Rose and Condrey were a natural fit as a tag team, and the first thing they did was relieve Bob and Brad Armstrong of the Southeastern tag team titles. The elder Armstrong was still actively working shots in Georgia and Florida at the time, so Brad—a rookie at the time—recruited multiple partners to defeat Rose and Condrey. One of those partners was the original Junkyard Dog, Norvell Austin.

Before becoming a founding member of the Midnight Express, Norvell Austin was part of a successful tag team with the legendary Sputnik Monroe. Photo supplied by Seth Hanson.

Norvell Austin rose to prominence as the tag team partner of Sputnik Monroe, the man largely responsible for integrating wrestling shows across the South. Austin and Monroe headlined cards from Tennessee to Florida, working for Gulas, Eddie Graham, Bill Watts, and Fields. In a famous angle, the pair painted Robert Fuller—then a young babyface—with black paint. Afterward, Monroe would say “Black is beautiful,” and Austin would reply: “White is wonderful.”

But at this point, Austin was a babyface, a partner of Armstrong, whose solid in-ring skills and sincerity had the fans behind him 100 percent. But instead of claiming tag team gold, Austin turned on Armstrong and joined Condrey and Rose. The three men used the newly defined “Freebird Rule” where a three-man tag team unit could use any two members of the team to defend in a match.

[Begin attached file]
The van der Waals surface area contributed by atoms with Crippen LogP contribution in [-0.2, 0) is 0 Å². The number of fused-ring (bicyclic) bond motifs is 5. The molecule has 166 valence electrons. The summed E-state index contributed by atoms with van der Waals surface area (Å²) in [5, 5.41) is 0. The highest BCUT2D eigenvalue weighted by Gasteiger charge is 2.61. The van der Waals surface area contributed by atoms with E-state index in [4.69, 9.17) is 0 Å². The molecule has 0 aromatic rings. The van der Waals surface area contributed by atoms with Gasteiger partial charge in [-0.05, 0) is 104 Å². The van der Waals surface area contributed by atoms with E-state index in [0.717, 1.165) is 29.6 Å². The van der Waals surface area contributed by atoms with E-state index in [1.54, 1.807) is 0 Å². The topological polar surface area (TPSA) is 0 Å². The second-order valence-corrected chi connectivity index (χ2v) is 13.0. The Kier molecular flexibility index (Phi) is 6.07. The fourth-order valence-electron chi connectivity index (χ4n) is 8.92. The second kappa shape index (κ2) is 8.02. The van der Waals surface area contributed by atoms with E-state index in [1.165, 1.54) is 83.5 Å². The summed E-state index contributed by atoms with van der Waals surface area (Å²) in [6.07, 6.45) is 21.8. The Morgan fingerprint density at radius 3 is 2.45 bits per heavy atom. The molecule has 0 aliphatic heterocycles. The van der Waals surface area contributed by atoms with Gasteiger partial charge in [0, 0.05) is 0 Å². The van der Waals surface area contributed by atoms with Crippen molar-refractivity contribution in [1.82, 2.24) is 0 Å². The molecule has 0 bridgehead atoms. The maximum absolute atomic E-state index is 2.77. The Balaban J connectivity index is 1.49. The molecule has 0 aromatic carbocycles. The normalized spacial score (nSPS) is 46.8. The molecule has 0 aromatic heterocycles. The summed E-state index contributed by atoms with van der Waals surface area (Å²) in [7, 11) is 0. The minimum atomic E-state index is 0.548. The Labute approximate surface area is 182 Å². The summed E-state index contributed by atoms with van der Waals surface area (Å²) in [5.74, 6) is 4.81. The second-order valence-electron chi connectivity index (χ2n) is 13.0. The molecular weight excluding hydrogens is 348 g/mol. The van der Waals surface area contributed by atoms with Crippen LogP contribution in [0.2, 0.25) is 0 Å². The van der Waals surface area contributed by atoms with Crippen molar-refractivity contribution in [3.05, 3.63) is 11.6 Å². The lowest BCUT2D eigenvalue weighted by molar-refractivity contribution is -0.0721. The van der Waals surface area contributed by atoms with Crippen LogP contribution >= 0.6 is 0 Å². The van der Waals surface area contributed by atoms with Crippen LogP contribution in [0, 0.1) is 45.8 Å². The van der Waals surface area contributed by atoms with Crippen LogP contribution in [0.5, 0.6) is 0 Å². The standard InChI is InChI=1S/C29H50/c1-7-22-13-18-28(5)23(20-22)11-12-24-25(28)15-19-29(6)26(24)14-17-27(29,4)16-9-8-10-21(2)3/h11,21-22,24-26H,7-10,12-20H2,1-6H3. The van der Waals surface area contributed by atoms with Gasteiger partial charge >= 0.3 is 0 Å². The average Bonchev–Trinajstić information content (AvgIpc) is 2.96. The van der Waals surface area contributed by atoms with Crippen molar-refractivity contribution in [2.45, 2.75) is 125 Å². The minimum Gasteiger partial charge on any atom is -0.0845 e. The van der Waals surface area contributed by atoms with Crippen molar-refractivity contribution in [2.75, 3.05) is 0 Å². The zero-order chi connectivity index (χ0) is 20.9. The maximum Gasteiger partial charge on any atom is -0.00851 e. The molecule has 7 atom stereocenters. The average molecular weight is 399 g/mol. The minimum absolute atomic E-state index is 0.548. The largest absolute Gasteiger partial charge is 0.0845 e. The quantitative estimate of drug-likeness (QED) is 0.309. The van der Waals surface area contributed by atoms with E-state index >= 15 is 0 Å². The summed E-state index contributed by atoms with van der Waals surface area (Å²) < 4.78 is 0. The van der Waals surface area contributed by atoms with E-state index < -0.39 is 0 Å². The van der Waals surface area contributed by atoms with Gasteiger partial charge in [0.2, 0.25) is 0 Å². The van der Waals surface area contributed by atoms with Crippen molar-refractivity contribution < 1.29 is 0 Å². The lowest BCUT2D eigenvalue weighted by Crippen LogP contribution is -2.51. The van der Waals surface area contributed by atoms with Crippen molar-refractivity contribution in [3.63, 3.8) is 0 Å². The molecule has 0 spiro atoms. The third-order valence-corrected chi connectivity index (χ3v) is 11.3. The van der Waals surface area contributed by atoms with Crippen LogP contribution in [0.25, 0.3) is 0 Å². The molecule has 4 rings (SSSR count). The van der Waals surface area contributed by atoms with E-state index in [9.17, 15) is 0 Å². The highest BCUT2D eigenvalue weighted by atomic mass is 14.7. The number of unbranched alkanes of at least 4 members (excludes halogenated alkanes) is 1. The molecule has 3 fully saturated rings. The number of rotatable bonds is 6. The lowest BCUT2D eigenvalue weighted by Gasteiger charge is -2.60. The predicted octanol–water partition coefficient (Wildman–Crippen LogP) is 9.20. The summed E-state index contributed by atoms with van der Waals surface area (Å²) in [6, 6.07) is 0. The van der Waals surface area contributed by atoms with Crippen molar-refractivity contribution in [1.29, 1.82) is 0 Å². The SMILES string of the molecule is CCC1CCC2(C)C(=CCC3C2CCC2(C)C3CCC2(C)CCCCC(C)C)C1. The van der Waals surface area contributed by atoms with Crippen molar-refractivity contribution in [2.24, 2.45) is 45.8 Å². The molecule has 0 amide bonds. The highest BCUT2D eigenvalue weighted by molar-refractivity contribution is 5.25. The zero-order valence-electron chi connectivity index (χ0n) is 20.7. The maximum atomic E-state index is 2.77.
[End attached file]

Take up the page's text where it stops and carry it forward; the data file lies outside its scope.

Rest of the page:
Thus, the Midnight Express Inc. was born.

“Which came first, the chicken or the egg? If it hadn’t been for Randy Rose and Dennis Condrey teaming up in Pensacola, and then hooking up with Norvell Austin—look at the record books—original Midnight Express,” Rose told Bill Apter. “Of course the other Midnights went on and on, and we went on to go against them in WCW, and that was one of the hottest feuds (at the time), I believe.”